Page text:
WAAS Program on Abolition of Nuclear Weapons
Project leaders: Jasjit Singh & Garry Jacobs
The devastating consequences of nuclear war and the potential destructive applications of science and technology were paramount concerns among Einstein, Russell, Oppenheimer, Rotblat and others who supported the founding of the World Academy. Over the past seven years, the Academy has revived the focus on this original concern of our founders.
In November 2004, the WAAS jointly organized a one-day workshop in New Delhi in collaboration with the International Commission on Peace & Food (ICPF) and the Mother’s Service Society (MSS) to examine issues related to nuclear weapons and international security, employment and economic development. Participants included senior Indian military experts, Fellows and other international participants, including a senior NATO expert from the Netherlands. After the meeting, Fellows Harlan Cleveland, Walt Anderson, Ivo Šlaus, Garry Jacobs and Jasjit Singh, proposed to initiate a new Academy program on the abolition of nuclear weapons.
Progress to Date
In September 2005 a workshop was conducted in Washington DC with Former Defense Secretary Robert McNamara focusing on the urgent need to outlaw and abolish nuclear weapons.
In October 2005 Ivo Šlaus organized a NATO-sponsored two-day workshop on nuclear abolition, terrorism and international security issues at Zagreb prior to the WAAS General Assembly.
Following the Zagreb GA, the Board of Trustees established the Standing Committee on Peace & Development (SCPD) to continue work on these issues and explore the linkages between peace and development. Garry Jacobs was appointed chair.
A resolution was passed by the Board in July 2006 to the effect that the World Academy formally supports and will take steps to bring about the total eradication of nuclear weapons. In addition, a decision was taken to channel a special contribution of $200,000 to the Global Security Institute (GSI), led by Fellow Jonathan Granoff, to support a special high level initiative for total nuclear disarmament.
Immediately following the Board meeting, the Academy organized a session on nuclear disarmament at the World Futures Society annual conference in Toronto. Walt Anderson, Jasjit Singh, Garry Jacobs and Ashok Natarajan participated on behalf of the Academy. Discussions were also held with Jonathan Granoff concerning the possibility that India could take a leadership role in calling for nuclear disarmament.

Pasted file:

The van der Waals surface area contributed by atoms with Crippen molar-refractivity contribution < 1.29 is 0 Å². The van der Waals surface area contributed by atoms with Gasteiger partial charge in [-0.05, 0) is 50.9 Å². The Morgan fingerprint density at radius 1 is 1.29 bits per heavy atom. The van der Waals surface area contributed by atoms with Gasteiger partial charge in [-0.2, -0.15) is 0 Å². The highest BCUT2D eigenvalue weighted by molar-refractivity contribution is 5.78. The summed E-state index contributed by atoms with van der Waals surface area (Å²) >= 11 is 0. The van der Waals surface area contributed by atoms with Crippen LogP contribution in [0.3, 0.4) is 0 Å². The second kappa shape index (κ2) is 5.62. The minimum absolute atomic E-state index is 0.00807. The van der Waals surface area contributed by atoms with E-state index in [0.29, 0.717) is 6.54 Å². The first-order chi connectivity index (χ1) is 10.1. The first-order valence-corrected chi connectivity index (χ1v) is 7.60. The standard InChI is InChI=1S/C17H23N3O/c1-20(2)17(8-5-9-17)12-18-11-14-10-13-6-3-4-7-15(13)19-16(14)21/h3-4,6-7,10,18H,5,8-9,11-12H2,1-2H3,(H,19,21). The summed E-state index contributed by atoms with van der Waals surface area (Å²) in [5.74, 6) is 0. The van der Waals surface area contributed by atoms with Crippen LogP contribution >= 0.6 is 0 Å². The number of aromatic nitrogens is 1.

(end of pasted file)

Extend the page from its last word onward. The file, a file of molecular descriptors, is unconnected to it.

Several members of the SCPD also represented the Academy at meetings of the Nobel Peace laureates in Rome in 2005 and at a high level meeting organized by the Middle Powers Initiative and hosted by the Government of Canada with representatives from 25 nations and many leading international NGOs held in Ottawa in September 2006. Shortly after the Ottawa meeting, North Korea detonated a nuclear weapons test, openly declaring itself a nuclear weapons power for the first time. This was followed by reports that Iran was also developing nuclear weapons.
In October 2006 a “Workshop on Nuclear Disarmament” was organized at the UN in New York by the SCPD in collaboration with GSI and MSS. Walt, Bob, Lincoln Bloomfield, Harlan, John, Robert van Harten, Garry, and Ashok participated.
WAAS also participated in another meeting of the Middle Powers Initiative in Vienna in March 2007 addressed by Hans Blix, the former head of IAEA and Chairman of the International Commission on Weapons of Mass Destruction, and other leading disarmament experts.
A meeting on nuclear abolition was also organized by SEED-WAAS in Zagreb in April 2007.
In May 2007 Futures Journal published an article by Jasjit, Manpreet Sethi and Garry on “Abolishing Nuclear Weapons”, which was based on their presentation at WFS annual conference in Toronto.
In February 2008, another meeting was organized in collaboration with GSI in New York on “Weaponization of Outer Space”.
In Spring 2008, WAAS collaborated with the World Federation of UN Associations (WFUNA) on a global student essay contest to promote the goal of nuclear abolition. WAAS/WFUNA organized a week-long event in Geneva, initiated and sponsored by WAAS and co-chaired by Hans Blix. WAAS was represented by Bob and John.